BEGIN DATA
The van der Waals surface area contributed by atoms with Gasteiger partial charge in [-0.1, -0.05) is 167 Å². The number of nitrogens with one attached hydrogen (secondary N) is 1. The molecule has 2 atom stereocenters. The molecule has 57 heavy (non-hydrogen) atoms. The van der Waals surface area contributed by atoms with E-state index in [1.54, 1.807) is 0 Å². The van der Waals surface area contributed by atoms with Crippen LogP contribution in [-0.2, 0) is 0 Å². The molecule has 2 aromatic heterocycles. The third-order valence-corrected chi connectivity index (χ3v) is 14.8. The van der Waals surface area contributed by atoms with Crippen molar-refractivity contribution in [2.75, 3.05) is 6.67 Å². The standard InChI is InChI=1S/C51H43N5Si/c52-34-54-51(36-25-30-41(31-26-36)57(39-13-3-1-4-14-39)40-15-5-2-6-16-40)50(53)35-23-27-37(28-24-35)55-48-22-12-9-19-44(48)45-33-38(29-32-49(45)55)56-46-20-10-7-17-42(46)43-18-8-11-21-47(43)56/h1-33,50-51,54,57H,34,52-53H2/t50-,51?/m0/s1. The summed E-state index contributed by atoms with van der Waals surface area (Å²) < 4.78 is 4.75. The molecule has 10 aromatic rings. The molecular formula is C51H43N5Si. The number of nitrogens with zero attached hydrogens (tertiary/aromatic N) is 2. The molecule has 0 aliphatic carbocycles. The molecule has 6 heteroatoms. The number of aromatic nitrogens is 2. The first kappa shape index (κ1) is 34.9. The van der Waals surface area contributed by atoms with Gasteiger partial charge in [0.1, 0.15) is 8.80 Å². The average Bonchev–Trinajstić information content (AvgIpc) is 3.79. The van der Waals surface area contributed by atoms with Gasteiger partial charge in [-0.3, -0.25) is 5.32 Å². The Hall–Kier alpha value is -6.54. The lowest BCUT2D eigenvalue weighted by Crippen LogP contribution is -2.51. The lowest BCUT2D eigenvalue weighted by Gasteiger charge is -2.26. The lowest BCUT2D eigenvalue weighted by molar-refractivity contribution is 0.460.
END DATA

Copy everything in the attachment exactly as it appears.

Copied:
The van der Waals surface area contributed by atoms with Gasteiger partial charge in [-0.1, -0.05) is 167 Å². The number of nitrogens with one attached hydrogen (secondary N) is 1. The molecule has 2 atom stereocenters. The molecule has 57 heavy (non-hydrogen) atoms. The van der Waals surface area contributed by atoms with E-state index in [1.54, 1.807) is 0 Å². The van der Waals surface area contributed by atoms with Crippen LogP contribution in [-0.2, 0) is 0 Å². The molecule has 2 aromatic heterocycles. The third-order valence-corrected chi connectivity index (χ3v) is 14.8. The van der Waals surface area contributed by atoms with Crippen molar-refractivity contribution in [2.75, 3.05) is 6.67 Å². The standard InChI is InChI=1S/C51H43N5Si/c52-34-54-51(36-25-30-41(31-26-36)57(39-13-3-1-4-14-39)40-15-5-2-6-16-40)50(53)35-23-27-37(28-24-35)55-48-22-12-9-19-44(48)45-33-38(29-32-49(45)55)56-46-20-10-7-17-42(46)43-18-8-11-21-47(43)56/h1-33,50-51,54,57H,34,52-53H2/t50-,51?/m0/s1. The summed E-state index contributed by atoms with van der Waals surface area (Å²) < 4.78 is 4.75. The molecule has 10 aromatic rings. The molecular formula is C51H43N5Si. The number of nitrogens with zero attached hydrogens (tertiary/aromatic N) is 2. The molecule has 0 aliphatic carbocycles. The molecule has 6 heteroatoms. The number of aromatic nitrogens is 2. The first kappa shape index (κ1) is 34.9. The van der Waals surface area contributed by atoms with Gasteiger partial charge in [0.1, 0.15) is 8.80 Å². The average Bonchev–Trinajstić information content (AvgIpc) is 3.79. The van der Waals surface area contributed by atoms with Gasteiger partial charge in [-0.3, -0.25) is 5.32 Å². The Hall–Kier alpha value is -6.54. The lowest BCUT2D eigenvalue weighted by Crippen LogP contribution is -2.51. The lowest BCUT2D eigenvalue weighted by Gasteiger charge is -2.26. The lowest BCUT2D eigenvalue weighted by molar-refractivity contribution is 0.460.